On Feb. 15, a new law in Columbia, S.C., began requiring any group of 25 people or more to apply for a permit and pay to be in local parks.
Groups that feed homeless people in the parks say the policy is directed at them.
The park fees are lower for charities, but several of these groups are not officially charities; they are simply people with a common goal to feed hungry Americans, notes RT.com.
Judith Turnipseed, who helps organize Food Not Bombs, says there are reduced fees for nonprofits, but adds that Food Not Bombs is not a registered charity, so it would have to pay $120 a week.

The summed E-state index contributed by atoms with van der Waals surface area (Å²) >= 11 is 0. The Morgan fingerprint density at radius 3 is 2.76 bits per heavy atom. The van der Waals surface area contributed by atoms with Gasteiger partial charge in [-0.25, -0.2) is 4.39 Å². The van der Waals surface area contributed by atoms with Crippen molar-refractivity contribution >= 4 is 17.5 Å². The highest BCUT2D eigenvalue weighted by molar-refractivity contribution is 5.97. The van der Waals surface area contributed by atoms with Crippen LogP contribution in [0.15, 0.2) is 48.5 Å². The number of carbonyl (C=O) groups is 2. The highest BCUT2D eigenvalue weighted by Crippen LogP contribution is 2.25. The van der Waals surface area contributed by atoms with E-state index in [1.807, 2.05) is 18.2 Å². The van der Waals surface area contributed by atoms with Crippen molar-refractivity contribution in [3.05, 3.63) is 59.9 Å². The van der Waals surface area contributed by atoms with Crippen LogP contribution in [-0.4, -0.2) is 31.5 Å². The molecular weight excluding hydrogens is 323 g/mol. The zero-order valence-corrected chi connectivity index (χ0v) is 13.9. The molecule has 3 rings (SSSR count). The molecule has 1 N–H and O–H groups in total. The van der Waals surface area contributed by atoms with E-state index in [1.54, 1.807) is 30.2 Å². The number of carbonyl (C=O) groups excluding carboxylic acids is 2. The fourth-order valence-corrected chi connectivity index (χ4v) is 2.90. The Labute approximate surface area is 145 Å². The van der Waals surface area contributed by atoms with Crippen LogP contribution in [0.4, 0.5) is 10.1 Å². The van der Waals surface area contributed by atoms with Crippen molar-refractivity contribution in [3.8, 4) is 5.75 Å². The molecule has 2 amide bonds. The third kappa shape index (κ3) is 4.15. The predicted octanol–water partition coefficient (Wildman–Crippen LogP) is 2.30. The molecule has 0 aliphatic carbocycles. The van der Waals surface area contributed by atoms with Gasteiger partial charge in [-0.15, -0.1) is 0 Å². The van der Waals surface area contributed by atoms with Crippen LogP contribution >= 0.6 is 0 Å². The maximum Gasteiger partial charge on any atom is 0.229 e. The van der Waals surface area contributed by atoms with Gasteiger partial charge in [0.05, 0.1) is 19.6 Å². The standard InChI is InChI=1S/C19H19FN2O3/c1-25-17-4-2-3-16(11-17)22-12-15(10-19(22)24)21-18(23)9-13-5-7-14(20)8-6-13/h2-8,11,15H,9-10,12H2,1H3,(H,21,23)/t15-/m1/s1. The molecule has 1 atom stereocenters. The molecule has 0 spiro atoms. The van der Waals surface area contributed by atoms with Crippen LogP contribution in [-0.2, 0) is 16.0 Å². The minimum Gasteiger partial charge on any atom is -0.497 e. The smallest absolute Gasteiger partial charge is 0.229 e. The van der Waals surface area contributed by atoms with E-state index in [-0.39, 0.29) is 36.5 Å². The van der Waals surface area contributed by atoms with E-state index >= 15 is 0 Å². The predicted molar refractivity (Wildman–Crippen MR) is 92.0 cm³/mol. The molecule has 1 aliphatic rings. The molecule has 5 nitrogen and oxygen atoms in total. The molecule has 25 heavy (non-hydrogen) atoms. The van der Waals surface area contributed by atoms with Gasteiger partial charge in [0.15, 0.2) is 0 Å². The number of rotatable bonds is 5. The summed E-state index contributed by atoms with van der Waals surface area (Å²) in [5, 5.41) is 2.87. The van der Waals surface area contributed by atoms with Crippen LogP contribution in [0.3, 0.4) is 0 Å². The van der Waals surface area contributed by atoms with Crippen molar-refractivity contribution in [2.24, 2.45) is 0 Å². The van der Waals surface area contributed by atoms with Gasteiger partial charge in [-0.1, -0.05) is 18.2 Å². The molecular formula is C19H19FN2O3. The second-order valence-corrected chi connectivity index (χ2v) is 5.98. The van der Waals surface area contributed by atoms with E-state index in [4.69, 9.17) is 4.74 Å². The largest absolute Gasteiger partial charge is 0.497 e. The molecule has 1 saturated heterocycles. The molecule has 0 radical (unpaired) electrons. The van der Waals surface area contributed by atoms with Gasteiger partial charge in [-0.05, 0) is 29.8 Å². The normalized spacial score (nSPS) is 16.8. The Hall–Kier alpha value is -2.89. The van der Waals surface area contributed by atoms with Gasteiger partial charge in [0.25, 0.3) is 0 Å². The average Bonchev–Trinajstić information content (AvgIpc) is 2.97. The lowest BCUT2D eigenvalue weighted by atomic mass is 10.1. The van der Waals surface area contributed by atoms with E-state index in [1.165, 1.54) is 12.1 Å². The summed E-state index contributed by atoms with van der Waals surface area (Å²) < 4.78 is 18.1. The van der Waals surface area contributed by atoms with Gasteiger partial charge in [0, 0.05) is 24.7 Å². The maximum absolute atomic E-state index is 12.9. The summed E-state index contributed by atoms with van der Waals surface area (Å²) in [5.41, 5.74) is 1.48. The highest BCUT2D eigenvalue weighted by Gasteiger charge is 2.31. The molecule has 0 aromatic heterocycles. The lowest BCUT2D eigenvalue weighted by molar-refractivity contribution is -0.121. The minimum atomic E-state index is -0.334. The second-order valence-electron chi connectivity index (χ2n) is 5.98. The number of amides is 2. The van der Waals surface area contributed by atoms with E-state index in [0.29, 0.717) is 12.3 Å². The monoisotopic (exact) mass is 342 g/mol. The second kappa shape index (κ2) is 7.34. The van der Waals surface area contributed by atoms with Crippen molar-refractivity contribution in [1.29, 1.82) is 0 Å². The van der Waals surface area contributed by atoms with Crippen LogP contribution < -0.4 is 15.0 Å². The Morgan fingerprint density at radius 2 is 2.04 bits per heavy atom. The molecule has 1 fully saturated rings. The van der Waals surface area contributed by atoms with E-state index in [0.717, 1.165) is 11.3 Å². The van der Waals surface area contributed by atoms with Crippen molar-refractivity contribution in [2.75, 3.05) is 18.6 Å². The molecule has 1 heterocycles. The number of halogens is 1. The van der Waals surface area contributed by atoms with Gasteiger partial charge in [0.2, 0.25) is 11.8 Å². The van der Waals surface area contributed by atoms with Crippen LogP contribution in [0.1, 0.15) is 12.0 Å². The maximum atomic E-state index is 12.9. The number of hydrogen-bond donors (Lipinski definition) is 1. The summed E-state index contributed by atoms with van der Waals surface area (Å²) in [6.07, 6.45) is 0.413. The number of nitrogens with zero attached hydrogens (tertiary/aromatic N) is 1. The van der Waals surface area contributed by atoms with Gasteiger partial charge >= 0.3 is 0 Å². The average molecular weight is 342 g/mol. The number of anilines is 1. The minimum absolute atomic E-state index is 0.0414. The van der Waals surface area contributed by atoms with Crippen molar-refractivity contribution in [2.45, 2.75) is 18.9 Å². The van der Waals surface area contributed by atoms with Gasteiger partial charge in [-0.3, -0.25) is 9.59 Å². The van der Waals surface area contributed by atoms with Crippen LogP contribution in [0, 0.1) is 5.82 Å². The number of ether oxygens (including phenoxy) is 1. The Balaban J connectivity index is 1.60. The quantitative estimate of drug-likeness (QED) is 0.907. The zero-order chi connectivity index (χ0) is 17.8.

“We have no formal organization,” Turnipseed told the Free Times. “We don’t have a 501(c)(3). We’re just a group of people who come to the park and bring food and share it with anyone who comes. That includes people who are homeless, and people who have a home but are hungry. It’s a people’s picnic.”
Food Not Bombs, which has fed homeless people in a local park for 12 years, is considering legal action against the City of Columbia.
“We do have groups that come to our facilities without notice, bring large groups,” Jeff Caton, of Columbia's Parks and Recreation Department, told the Free Times. “When that happens, sometimes there aren’t enough trash cans for the group, or the bathrooms aren’t ready, and it can hurt everyone’s park experience.”
Caton says the ordinance allows his department to turn away groups or activities that “will unreasonably interfere with or detract from the enjoyment" of the public park.